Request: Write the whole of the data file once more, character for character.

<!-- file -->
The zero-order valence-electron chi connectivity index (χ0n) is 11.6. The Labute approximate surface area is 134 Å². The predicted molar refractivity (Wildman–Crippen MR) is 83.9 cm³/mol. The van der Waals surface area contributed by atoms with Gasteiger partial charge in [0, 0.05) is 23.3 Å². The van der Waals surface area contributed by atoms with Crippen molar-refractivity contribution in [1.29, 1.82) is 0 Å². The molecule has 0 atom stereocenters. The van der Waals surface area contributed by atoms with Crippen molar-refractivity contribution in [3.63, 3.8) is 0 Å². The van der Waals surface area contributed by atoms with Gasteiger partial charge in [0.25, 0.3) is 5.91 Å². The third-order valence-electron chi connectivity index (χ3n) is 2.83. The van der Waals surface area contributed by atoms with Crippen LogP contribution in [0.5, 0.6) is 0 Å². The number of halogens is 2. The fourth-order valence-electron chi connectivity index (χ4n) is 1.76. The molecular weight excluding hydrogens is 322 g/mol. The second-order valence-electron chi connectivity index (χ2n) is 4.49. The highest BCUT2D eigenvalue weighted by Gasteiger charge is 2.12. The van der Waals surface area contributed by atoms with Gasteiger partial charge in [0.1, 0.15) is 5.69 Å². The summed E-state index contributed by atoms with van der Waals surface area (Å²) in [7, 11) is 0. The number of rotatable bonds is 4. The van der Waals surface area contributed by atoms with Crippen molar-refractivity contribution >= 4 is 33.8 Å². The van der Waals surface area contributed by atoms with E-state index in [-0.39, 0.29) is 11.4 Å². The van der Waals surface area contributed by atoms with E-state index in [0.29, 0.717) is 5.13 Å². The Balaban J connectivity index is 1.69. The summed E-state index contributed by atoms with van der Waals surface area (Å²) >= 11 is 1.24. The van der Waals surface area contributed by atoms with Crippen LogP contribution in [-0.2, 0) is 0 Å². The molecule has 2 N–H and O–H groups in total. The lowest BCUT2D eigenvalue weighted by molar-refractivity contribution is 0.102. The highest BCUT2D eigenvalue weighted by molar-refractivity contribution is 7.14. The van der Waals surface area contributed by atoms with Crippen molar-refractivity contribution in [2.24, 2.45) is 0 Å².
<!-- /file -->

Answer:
The zero-order valence-electron chi connectivity index (χ0n) is 11.6. The Labute approximate surface area is 134 Å². The predicted molar refractivity (Wildman–Crippen MR) is 83.9 cm³/mol. The van der Waals surface area contributed by atoms with Gasteiger partial charge in [0, 0.05) is 23.3 Å². The van der Waals surface area contributed by atoms with Crippen molar-refractivity contribution in [1.29, 1.82) is 0 Å². The molecule has 0 atom stereocenters. The van der Waals surface area contributed by atoms with Crippen molar-refractivity contribution in [3.63, 3.8) is 0 Å². The van der Waals surface area contributed by atoms with Gasteiger partial charge in [0.25, 0.3) is 5.91 Å². The third-order valence-electron chi connectivity index (χ3n) is 2.83. The van der Waals surface area contributed by atoms with Crippen LogP contribution in [0.5, 0.6) is 0 Å². The number of halogens is 2. The fourth-order valence-electron chi connectivity index (χ4n) is 1.76. The molecular weight excluding hydrogens is 322 g/mol. The second-order valence-electron chi connectivity index (χ2n) is 4.49. The highest BCUT2D eigenvalue weighted by Gasteiger charge is 2.12. The van der Waals surface area contributed by atoms with Gasteiger partial charge in [0.1, 0.15) is 5.69 Å². The summed E-state index contributed by atoms with van der Waals surface area (Å²) in [7, 11) is 0. The number of rotatable bonds is 4. The van der Waals surface area contributed by atoms with Crippen molar-refractivity contribution >= 4 is 33.8 Å². The van der Waals surface area contributed by atoms with E-state index in [-0.39, 0.29) is 11.4 Å². The van der Waals surface area contributed by atoms with E-state index in [0.29, 0.717) is 5.13 Å². The Balaban J connectivity index is 1.69. The summed E-state index contributed by atoms with van der Waals surface area (Å²) >= 11 is 1.24. The van der Waals surface area contributed by atoms with Crippen LogP contribution in [-0.2, 0) is 0 Å². The molecule has 2 N–H and O–H groups in total. The lowest BCUT2D eigenvalue weighted by molar-refractivity contribution is 0.102. The highest BCUT2D eigenvalue weighted by molar-refractivity contribution is 7.14. The van der Waals surface area contributed by atoms with Crippen molar-refractivity contribution in [2.24, 2.45) is 0 Å².